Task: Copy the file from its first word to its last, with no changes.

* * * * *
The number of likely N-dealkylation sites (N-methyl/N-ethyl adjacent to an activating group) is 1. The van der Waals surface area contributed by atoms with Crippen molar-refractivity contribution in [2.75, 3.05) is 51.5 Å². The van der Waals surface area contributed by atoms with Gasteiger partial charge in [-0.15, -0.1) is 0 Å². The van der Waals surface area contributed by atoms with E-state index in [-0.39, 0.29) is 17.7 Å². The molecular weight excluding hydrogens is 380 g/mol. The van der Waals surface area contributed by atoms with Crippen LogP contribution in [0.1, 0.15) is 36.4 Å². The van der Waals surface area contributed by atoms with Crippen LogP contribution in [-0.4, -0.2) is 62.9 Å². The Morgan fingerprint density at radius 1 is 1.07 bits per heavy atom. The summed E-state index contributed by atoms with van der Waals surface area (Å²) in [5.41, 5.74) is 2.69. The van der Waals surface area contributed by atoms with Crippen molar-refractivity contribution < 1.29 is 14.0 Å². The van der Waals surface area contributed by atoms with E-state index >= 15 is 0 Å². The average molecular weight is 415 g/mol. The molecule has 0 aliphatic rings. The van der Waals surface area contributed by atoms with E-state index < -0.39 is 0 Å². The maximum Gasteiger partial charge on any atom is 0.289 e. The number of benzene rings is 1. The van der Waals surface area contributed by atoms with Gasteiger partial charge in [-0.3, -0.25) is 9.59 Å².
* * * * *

The number of likely N-dealkylation sites (N-methyl/N-ethyl adjacent to an activating group) is 1. The van der Waals surface area contributed by atoms with Crippen molar-refractivity contribution in [2.75, 3.05) is 51.5 Å². The van der Waals surface area contributed by atoms with Gasteiger partial charge in [-0.15, -0.1) is 0 Å². The van der Waals surface area contributed by atoms with E-state index in [-0.39, 0.29) is 17.7 Å². The molecular weight excluding hydrogens is 380 g/mol. The van der Waals surface area contributed by atoms with Crippen LogP contribution in [0.1, 0.15) is 36.4 Å². The van der Waals surface area contributed by atoms with Crippen LogP contribution in [-0.4, -0.2) is 62.9 Å². The Morgan fingerprint density at radius 1 is 1.07 bits per heavy atom. The summed E-state index contributed by atoms with van der Waals surface area (Å²) in [5.41, 5.74) is 2.69. The van der Waals surface area contributed by atoms with Crippen molar-refractivity contribution < 1.29 is 14.0 Å². The van der Waals surface area contributed by atoms with E-state index >= 15 is 0 Å². The average molecular weight is 415 g/mol. The molecule has 0 aliphatic rings. The van der Waals surface area contributed by atoms with E-state index < -0.39 is 0 Å². The maximum Gasteiger partial charge on any atom is 0.289 e. The number of benzene rings is 1. The van der Waals surface area contributed by atoms with Gasteiger partial charge in [-0.3, -0.25) is 9.59 Å².